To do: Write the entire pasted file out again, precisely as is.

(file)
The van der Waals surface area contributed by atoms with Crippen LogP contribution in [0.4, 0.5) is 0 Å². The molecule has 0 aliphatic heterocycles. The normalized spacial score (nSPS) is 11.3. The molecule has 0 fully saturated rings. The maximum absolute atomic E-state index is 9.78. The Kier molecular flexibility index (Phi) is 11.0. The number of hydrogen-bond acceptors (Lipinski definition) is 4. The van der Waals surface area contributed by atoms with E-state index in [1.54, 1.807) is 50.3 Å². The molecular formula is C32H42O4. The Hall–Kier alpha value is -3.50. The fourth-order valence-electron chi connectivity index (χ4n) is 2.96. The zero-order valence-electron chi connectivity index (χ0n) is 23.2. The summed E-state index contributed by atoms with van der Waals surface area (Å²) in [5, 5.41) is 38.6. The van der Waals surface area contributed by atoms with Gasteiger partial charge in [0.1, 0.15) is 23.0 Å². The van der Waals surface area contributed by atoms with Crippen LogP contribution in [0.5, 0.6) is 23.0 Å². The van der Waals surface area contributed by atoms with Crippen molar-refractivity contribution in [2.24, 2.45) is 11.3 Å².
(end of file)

The van der Waals surface area contributed by atoms with Crippen LogP contribution in [0.4, 0.5) is 0 Å². The molecule has 0 aliphatic heterocycles. The normalized spacial score (nSPS) is 11.3. The molecule has 0 fully saturated rings. The maximum absolute atomic E-state index is 9.78. The Kier molecular flexibility index (Phi) is 11.0. The number of hydrogen-bond acceptors (Lipinski definition) is 4. The van der Waals surface area contributed by atoms with E-state index in [1.54, 1.807) is 50.3 Å². The molecular formula is C32H42O4. The Hall–Kier alpha value is -3.50. The fourth-order valence-electron chi connectivity index (χ4n) is 2.96. The zero-order valence-electron chi connectivity index (χ0n) is 23.2. The summed E-state index contributed by atoms with van der Waals surface area (Å²) in [5, 5.41) is 38.6. The van der Waals surface area contributed by atoms with Gasteiger partial charge in [0.1, 0.15) is 23.0 Å². The van der Waals surface area contributed by atoms with Crippen LogP contribution in [0.5, 0.6) is 23.0 Å². The van der Waals surface area contributed by atoms with Crippen molar-refractivity contribution in [2.24, 2.45) is 11.3 Å².